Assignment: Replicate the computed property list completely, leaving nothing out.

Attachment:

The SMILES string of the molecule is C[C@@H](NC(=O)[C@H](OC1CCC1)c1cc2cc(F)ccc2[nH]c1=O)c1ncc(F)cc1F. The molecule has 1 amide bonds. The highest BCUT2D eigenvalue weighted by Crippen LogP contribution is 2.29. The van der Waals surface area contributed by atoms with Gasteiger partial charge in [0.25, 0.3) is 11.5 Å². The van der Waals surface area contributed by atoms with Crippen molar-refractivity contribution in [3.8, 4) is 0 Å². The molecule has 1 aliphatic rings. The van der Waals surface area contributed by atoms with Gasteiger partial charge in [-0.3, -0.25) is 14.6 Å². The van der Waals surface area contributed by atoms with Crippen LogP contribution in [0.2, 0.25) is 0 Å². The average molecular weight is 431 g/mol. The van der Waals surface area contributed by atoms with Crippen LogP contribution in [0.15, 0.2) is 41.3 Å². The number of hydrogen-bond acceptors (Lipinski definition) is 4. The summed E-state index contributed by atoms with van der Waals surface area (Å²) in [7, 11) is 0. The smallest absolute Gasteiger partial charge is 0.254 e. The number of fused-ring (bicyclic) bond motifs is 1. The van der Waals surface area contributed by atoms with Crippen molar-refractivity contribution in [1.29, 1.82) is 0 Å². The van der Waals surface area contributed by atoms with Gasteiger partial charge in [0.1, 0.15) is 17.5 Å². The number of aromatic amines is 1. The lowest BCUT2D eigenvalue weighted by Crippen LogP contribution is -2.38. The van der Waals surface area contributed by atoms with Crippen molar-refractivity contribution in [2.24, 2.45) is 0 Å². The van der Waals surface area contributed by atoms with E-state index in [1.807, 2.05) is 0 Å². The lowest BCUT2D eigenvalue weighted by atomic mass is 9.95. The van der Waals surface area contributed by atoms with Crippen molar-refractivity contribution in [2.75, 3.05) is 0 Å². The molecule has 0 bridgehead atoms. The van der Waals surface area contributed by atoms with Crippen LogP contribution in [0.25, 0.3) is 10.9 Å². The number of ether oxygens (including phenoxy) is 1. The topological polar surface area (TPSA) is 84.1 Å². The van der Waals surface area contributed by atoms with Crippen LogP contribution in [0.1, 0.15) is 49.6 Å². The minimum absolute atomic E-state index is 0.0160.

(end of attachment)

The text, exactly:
The SMILES string of the molecule is C[C@@H](NC(=O)[C@H](OC1CCC1)c1cc2cc(F)ccc2[nH]c1=O)c1ncc(F)cc1F. The molecule has 1 amide bonds. The highest BCUT2D eigenvalue weighted by Crippen LogP contribution is 2.29. The van der Waals surface area contributed by atoms with Gasteiger partial charge in [0.25, 0.3) is 11.5 Å². The van der Waals surface area contributed by atoms with Crippen molar-refractivity contribution in [3.8, 4) is 0 Å². The molecule has 1 aliphatic rings. The van der Waals surface area contributed by atoms with Gasteiger partial charge in [-0.3, -0.25) is 14.6 Å². The van der Waals surface area contributed by atoms with Crippen LogP contribution in [0.2, 0.25) is 0 Å². The average molecular weight is 431 g/mol. The van der Waals surface area contributed by atoms with Crippen LogP contribution in [0.15, 0.2) is 41.3 Å². The number of hydrogen-bond acceptors (Lipinski definition) is 4. The summed E-state index contributed by atoms with van der Waals surface area (Å²) in [7, 11) is 0. The smallest absolute Gasteiger partial charge is 0.254 e. The number of fused-ring (bicyclic) bond motifs is 1. The van der Waals surface area contributed by atoms with Crippen molar-refractivity contribution in [1.29, 1.82) is 0 Å². The van der Waals surface area contributed by atoms with Gasteiger partial charge in [0.1, 0.15) is 17.5 Å². The number of aromatic amines is 1. The lowest BCUT2D eigenvalue weighted by Crippen LogP contribution is -2.38. The van der Waals surface area contributed by atoms with Crippen molar-refractivity contribution in [2.24, 2.45) is 0 Å². The van der Waals surface area contributed by atoms with E-state index in [1.807, 2.05) is 0 Å². The lowest BCUT2D eigenvalue weighted by atomic mass is 9.95. The van der Waals surface area contributed by atoms with Crippen molar-refractivity contribution in [2.75, 3.05) is 0 Å². The molecule has 0 bridgehead atoms. The van der Waals surface area contributed by atoms with Crippen LogP contribution in [0.25, 0.3) is 10.9 Å². The number of ether oxygens (including phenoxy) is 1. The topological polar surface area (TPSA) is 84.1 Å². The van der Waals surface area contributed by atoms with Crippen LogP contribution in [0.1, 0.15) is 49.6 Å². The minimum absolute atomic E-state index is 0.0160.